As those in our community venture outside and into gyms, movie theaters, museums, retail stores, offices and restaurants, their risk of contracting COVID-19 grows with each and every interaction. That means with each trip someone in my family takes out of the house out of necessity, the risk to Claire’s life grows that much greater.
As much as I would like to stay in a bubble where we do not have contact with the outside world until a vaccine or a cure is found, that is just not realistic. Claire and her siblings need medications that include controlled substances and refrigerated liquids that must be picked up in person.
Last week, Claire’s younger sister had to be seen by a doctor to treat a case of strep throat. Occasionally we cannot order one of the limited number of foods Claire will eat, and we must go to a store. Claire’s brother has a toothache, and, although I have been hoping the pain will go away, he will very likely have to go to the dentist soon. We also still need to go through our mail and have groceries, cleaning supplies and books delivered. None of this is risk-free. None of it can be avoided.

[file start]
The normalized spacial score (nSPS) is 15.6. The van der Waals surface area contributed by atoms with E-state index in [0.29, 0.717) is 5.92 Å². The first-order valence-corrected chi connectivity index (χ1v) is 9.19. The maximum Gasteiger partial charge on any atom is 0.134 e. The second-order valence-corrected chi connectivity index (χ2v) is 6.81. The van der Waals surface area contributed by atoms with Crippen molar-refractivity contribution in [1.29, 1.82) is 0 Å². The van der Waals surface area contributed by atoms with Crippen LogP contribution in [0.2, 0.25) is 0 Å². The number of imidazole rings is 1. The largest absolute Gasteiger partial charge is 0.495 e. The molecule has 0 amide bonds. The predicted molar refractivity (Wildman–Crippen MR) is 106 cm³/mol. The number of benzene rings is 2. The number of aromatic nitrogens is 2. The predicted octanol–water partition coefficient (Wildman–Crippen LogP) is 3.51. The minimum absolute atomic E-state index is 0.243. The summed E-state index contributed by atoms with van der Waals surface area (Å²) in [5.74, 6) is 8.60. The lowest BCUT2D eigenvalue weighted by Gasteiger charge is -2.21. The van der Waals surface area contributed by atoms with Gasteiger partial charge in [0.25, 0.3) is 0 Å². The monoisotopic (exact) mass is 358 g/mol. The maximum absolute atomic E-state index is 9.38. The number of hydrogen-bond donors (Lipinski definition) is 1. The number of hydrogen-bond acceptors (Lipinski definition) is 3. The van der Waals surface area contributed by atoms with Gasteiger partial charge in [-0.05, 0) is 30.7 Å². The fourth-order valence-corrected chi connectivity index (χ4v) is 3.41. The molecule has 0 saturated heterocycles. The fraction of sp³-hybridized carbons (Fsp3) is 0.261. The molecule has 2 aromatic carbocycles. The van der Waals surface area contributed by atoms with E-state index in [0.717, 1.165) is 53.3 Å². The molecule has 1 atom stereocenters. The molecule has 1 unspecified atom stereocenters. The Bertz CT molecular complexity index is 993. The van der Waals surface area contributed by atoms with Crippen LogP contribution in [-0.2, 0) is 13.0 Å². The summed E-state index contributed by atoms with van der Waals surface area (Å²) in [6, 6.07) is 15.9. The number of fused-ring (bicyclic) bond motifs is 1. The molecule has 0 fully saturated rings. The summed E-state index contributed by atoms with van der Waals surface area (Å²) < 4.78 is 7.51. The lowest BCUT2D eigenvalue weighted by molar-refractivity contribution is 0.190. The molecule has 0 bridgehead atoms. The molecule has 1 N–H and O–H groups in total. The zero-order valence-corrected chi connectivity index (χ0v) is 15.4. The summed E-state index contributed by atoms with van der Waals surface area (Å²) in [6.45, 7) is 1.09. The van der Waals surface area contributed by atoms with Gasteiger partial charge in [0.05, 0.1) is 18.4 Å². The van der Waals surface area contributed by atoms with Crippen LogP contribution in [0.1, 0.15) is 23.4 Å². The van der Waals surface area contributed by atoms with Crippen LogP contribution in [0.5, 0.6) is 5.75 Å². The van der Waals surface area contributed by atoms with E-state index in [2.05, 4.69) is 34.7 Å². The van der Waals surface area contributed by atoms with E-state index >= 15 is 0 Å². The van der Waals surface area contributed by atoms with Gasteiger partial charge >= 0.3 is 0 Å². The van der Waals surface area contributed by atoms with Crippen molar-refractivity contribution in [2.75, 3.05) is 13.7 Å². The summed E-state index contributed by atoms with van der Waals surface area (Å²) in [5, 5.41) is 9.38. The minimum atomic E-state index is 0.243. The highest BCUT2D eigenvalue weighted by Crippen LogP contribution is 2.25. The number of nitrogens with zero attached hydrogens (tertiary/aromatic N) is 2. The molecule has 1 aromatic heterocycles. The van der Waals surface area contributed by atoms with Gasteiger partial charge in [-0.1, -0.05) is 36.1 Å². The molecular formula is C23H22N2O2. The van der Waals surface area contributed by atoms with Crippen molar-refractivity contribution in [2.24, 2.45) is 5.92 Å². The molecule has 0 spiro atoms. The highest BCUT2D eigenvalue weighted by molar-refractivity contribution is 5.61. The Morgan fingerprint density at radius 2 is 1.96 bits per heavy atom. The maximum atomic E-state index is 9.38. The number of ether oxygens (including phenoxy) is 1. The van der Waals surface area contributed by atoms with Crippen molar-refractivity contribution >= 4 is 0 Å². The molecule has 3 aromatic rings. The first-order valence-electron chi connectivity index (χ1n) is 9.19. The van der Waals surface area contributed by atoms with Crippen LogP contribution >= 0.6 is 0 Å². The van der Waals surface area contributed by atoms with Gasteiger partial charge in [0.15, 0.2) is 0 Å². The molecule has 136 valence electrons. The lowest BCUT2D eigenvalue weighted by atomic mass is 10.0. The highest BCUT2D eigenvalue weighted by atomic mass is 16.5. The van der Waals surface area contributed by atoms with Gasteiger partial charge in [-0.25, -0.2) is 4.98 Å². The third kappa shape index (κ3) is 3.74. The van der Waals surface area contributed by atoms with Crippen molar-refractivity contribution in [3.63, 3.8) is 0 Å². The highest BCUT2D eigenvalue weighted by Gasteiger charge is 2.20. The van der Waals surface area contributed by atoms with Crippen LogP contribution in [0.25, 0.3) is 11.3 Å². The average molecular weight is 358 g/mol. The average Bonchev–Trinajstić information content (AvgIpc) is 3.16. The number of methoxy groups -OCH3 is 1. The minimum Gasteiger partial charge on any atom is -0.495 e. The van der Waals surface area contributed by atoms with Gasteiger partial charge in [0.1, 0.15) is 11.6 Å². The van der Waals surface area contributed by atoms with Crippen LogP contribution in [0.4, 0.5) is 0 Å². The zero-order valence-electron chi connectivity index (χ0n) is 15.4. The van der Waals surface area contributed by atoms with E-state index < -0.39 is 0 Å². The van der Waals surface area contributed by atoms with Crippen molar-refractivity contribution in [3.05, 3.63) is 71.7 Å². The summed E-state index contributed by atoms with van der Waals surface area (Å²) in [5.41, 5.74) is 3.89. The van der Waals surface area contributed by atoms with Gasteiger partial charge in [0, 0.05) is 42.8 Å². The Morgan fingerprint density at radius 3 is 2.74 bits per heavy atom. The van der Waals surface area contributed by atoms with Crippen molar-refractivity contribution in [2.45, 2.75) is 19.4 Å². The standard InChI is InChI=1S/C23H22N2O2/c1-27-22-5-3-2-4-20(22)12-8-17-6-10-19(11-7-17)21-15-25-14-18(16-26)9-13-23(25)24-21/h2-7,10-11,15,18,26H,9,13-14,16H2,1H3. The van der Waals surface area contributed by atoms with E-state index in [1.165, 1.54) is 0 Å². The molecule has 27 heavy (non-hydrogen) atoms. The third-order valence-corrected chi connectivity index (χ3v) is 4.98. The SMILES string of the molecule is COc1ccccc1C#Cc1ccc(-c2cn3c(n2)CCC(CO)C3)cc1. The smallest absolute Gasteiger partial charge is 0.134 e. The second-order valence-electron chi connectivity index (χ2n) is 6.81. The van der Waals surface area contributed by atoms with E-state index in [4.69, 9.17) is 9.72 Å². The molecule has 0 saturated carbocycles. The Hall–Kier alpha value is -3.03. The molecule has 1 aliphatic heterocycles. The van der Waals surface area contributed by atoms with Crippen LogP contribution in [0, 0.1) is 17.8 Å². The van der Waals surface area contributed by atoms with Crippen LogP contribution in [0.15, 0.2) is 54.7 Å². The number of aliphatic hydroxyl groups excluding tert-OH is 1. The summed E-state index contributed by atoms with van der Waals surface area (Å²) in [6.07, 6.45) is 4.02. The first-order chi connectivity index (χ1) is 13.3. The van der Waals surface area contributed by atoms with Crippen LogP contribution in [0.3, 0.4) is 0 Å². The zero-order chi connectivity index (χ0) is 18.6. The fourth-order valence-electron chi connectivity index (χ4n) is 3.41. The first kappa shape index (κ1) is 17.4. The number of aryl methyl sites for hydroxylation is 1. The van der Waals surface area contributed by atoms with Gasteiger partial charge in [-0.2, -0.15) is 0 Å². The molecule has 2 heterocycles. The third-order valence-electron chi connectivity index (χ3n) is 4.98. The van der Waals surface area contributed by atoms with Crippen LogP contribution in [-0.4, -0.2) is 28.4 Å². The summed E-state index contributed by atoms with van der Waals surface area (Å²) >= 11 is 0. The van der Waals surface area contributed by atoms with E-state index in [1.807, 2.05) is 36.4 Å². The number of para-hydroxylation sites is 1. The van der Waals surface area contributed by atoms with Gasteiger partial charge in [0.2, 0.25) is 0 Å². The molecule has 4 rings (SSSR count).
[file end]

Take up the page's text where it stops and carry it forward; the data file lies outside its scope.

Before COVID-19 restrictions were eased, these interactions were scary enough, but I made them knowing that nearly everyone with whom I came into contact was likely socially isolating to the best of their ability, which kept the risk of outside contact low.
Now, even though COVID-19 is not going away, the risk is much higher. Everyone around me is having more interactions with those outside of their household than they were just a couple of weeks ago. Neighbors are having dinner parties. The packs of kids I see roaming the neighborhood together are growing larger and more frequent. Friends and family are taking road trips and going to the beach. I understand the desire to do these things. I want to do them, too — when I can do them without putting myself or others at risk.
But I am worried and confused that so many are acting as though COVID-19 is a problem that we have already beaten, even as deaths and cases continue to rise. Even knowing that COVID-19 is going to continue to spread and kill until about 80% of the population has been infected or we have a vaccine. And even knowing that up to 50% of COVID-19 carriers may be asymptomatic but still spread the virus to others who may become very sick or die.